In fictional settings, authors often decide to make great cities for their work. In "classic" sci-fi the city served as a common trope to be used to represent whatever society that existed. They, when animated, drawn, or otherwise shown a Design Student's Orgasm usually occurs. This comes in two flavors and is often the capital of The Federation, The Alliance, The Empire, or The Republic. Is usually a City of Adventure. If part of its coolness comes from bright lights, it may be a Neon City.
These cities come in two flavors:
- Shiny and full of wonders. Awe-inspiring cities such as, but not limited to, cities that take over an entire planet/plane of existence.
- Dark and gritty. Equally imposing and with breathtaking cityscapes, but sinister at its core.
Anime and Manga
- Sternbild City, a three-leveled city decorated with several Statue-of-Liberty-sized monuments from Tiger & Bunny is also a nice example.
- Gotham City from Batman, epically post-earthquake when the city looks like a mash up of the 1930s, Gothic London and a modern city.
- Black Panther has Wakanda, a sovereign nation in Africa whose capital city is perhaps one of the most gorgeous cities in comics. The seemingly infinite supply of vibranium, the most versatile, strongest, and most valuable metal in the entire world, allowed Wakanda's people to advance technology and science to the point that the country is centuries ahead of the rest of the world (even Stark Enterprises and S.H.I.E.L.D.) in terms of science and technology. In fact, Wakandan invention has advanced so far that the people hide the city from the rest of the world for fear of their technology being stolen and used for evil.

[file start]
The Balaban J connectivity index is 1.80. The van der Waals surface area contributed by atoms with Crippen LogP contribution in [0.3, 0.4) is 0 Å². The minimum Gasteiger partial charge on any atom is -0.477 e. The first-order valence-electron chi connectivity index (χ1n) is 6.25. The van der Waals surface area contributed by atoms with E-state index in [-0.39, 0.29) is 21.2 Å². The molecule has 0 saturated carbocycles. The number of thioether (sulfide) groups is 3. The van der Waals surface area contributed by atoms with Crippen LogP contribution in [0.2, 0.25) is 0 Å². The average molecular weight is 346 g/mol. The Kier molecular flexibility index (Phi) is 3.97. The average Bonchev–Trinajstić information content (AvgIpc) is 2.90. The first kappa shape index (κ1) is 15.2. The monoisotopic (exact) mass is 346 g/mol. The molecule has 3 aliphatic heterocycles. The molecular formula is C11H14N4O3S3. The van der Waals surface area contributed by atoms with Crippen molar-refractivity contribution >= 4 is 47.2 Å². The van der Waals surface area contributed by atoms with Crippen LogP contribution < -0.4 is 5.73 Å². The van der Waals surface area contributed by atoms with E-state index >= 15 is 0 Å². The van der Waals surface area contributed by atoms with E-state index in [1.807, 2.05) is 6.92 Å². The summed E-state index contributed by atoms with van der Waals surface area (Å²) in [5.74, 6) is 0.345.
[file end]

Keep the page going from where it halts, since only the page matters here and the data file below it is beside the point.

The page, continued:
- Judge Dredd mostly takes place in Mega City One, which originally spanned the entire Eastern seaboard of the United States until it was seriously trimmed down during "The Apocalypse War" thanks to saturation nuking. Architecturally, it's a mishmash of styles from different decades with early stories even depicting (at the time of publishing) iconic New York buildings and landmarks, such as the World Trade Centre, the Statue Of Liberty, and the Empire State Building, dwarfed by newer city blocks.
- Metropolis from Superman is generally portrayed as a city of gleaming high-tech, especially when being compared to Gotham. This was especially the case in comics from 2000 to 2004, when it became "infected" by 64th-century super-science that made it into a Skyscraper City with triple-decker monorails, service robots, and even an extremely clean biotech sewer system.
Films — Animation
- The city of Zootopia with its multifaceted districts enabled by the installation of artificial climate zones.
Films — Live-Action
- Vampire New York as seen in Daybreakers. While it's the exact opposite of "shiny", the sheer infrastructure of adapting the biggest city in the world to vampires gets it put in this category. Besides, dark is shiny for vampires.